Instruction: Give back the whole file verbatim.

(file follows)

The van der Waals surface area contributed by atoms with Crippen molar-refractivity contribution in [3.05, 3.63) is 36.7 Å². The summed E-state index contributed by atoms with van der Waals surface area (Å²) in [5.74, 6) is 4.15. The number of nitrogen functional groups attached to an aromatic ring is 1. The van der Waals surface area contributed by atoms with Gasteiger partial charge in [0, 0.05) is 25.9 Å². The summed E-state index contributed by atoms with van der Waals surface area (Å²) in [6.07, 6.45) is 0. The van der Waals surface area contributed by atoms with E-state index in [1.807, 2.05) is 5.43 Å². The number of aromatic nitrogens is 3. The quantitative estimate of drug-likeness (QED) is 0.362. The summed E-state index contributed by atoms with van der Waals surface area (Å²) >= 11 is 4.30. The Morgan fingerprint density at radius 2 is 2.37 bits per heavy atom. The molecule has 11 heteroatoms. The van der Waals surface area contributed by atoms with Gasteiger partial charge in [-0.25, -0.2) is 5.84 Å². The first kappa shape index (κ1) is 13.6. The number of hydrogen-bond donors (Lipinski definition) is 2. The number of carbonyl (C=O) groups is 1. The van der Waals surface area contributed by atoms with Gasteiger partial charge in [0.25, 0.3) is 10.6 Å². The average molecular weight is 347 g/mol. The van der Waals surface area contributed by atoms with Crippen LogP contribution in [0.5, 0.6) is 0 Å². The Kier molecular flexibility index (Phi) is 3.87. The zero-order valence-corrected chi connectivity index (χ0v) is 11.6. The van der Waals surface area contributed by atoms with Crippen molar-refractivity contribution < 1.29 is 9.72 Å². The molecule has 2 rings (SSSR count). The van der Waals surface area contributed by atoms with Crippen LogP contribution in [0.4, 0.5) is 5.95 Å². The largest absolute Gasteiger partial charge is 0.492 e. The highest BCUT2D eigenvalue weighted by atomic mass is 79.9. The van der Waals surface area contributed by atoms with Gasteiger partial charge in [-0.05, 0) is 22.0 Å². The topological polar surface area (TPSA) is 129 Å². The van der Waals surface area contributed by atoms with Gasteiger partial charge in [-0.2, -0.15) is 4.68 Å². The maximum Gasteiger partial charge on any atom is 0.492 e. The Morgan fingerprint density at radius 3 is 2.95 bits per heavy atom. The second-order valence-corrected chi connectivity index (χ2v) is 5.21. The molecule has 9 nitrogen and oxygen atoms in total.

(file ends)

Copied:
The van der Waals surface area contributed by atoms with Crippen molar-refractivity contribution in [3.05, 3.63) is 36.7 Å². The summed E-state index contributed by atoms with van der Waals surface area (Å²) in [5.74, 6) is 4.15. The number of nitrogen functional groups attached to an aromatic ring is 1. The van der Waals surface area contributed by atoms with Gasteiger partial charge in [0, 0.05) is 25.9 Å². The summed E-state index contributed by atoms with van der Waals surface area (Å²) in [6.07, 6.45) is 0. The van der Waals surface area contributed by atoms with E-state index in [1.807, 2.05) is 5.43 Å². The number of aromatic nitrogens is 3. The quantitative estimate of drug-likeness (QED) is 0.362. The summed E-state index contributed by atoms with van der Waals surface area (Å²) >= 11 is 4.30. The Morgan fingerprint density at radius 2 is 2.37 bits per heavy atom. The molecule has 11 heteroatoms. The van der Waals surface area contributed by atoms with Gasteiger partial charge in [-0.25, -0.2) is 5.84 Å². The first kappa shape index (κ1) is 13.6. The number of hydrogen-bond donors (Lipinski definition) is 2. The number of carbonyl (C=O) groups is 1. The van der Waals surface area contributed by atoms with Gasteiger partial charge in [0.25, 0.3) is 10.6 Å². The average molecular weight is 347 g/mol. The van der Waals surface area contributed by atoms with Crippen LogP contribution in [0.5, 0.6) is 0 Å². The Kier molecular flexibility index (Phi) is 3.87. The zero-order valence-corrected chi connectivity index (χ0v) is 11.6. The van der Waals surface area contributed by atoms with Crippen molar-refractivity contribution < 1.29 is 9.72 Å². The molecule has 2 rings (SSSR count). The van der Waals surface area contributed by atoms with Crippen LogP contribution in [0.4, 0.5) is 5.95 Å². The largest absolute Gasteiger partial charge is 0.492 e. The highest BCUT2D eigenvalue weighted by atomic mass is 79.9. The van der Waals surface area contributed by atoms with Gasteiger partial charge in [-0.05, 0) is 22.0 Å². The topological polar surface area (TPSA) is 129 Å². The van der Waals surface area contributed by atoms with Gasteiger partial charge in [-0.2, -0.15) is 4.68 Å². The maximum Gasteiger partial charge on any atom is 0.492 e. The Morgan fingerprint density at radius 3 is 2.95 bits per heavy atom. The second-order valence-corrected chi connectivity index (χ2v) is 5.21. The molecule has 9 nitrogen and oxygen atoms in total.